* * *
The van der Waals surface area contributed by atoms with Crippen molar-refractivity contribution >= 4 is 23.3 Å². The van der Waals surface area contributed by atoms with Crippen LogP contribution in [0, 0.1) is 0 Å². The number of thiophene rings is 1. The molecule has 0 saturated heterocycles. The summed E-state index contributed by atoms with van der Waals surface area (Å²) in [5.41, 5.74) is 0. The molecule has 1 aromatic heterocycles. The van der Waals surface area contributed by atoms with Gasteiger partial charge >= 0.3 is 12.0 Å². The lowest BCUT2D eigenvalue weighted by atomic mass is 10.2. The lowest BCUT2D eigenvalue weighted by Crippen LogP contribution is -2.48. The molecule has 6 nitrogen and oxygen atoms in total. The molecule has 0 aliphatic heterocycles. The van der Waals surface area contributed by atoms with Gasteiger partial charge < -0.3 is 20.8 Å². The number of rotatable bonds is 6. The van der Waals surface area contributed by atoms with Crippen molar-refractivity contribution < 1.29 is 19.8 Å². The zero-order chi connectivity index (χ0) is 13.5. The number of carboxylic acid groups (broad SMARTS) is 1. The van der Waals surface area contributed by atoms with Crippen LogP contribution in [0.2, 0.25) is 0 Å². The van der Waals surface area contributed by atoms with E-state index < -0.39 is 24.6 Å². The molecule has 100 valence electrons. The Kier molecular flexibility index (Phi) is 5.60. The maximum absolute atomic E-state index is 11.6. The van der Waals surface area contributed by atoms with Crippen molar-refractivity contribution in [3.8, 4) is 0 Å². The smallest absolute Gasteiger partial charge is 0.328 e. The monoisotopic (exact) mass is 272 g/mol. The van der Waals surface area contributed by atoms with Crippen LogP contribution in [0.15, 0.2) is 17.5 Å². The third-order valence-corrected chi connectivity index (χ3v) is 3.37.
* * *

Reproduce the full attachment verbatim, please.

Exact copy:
The van der Waals surface area contributed by atoms with Crippen molar-refractivity contribution >= 4 is 23.3 Å². The van der Waals surface area contributed by atoms with Crippen LogP contribution in [0, 0.1) is 0 Å². The number of thiophene rings is 1. The molecule has 0 saturated heterocycles. The summed E-state index contributed by atoms with van der Waals surface area (Å²) in [5.41, 5.74) is 0. The molecule has 1 aromatic heterocycles. The van der Waals surface area contributed by atoms with Gasteiger partial charge >= 0.3 is 12.0 Å². The lowest BCUT2D eigenvalue weighted by atomic mass is 10.2. The lowest BCUT2D eigenvalue weighted by Crippen LogP contribution is -2.48. The molecule has 6 nitrogen and oxygen atoms in total. The molecule has 0 aliphatic heterocycles. The van der Waals surface area contributed by atoms with Gasteiger partial charge < -0.3 is 20.8 Å². The number of rotatable bonds is 6. The van der Waals surface area contributed by atoms with Crippen molar-refractivity contribution < 1.29 is 19.8 Å². The zero-order chi connectivity index (χ0) is 13.5. The number of carboxylic acid groups (broad SMARTS) is 1. The van der Waals surface area contributed by atoms with Crippen LogP contribution in [0.2, 0.25) is 0 Å². The van der Waals surface area contributed by atoms with E-state index < -0.39 is 24.6 Å². The molecule has 100 valence electrons. The Kier molecular flexibility index (Phi) is 5.60. The maximum absolute atomic E-state index is 11.6. The van der Waals surface area contributed by atoms with Crippen molar-refractivity contribution in [3.8, 4) is 0 Å². The smallest absolute Gasteiger partial charge is 0.328 e. The monoisotopic (exact) mass is 272 g/mol. The van der Waals surface area contributed by atoms with Crippen LogP contribution in [0.15, 0.2) is 17.5 Å². The third-order valence-corrected chi connectivity index (χ3v) is 3.37.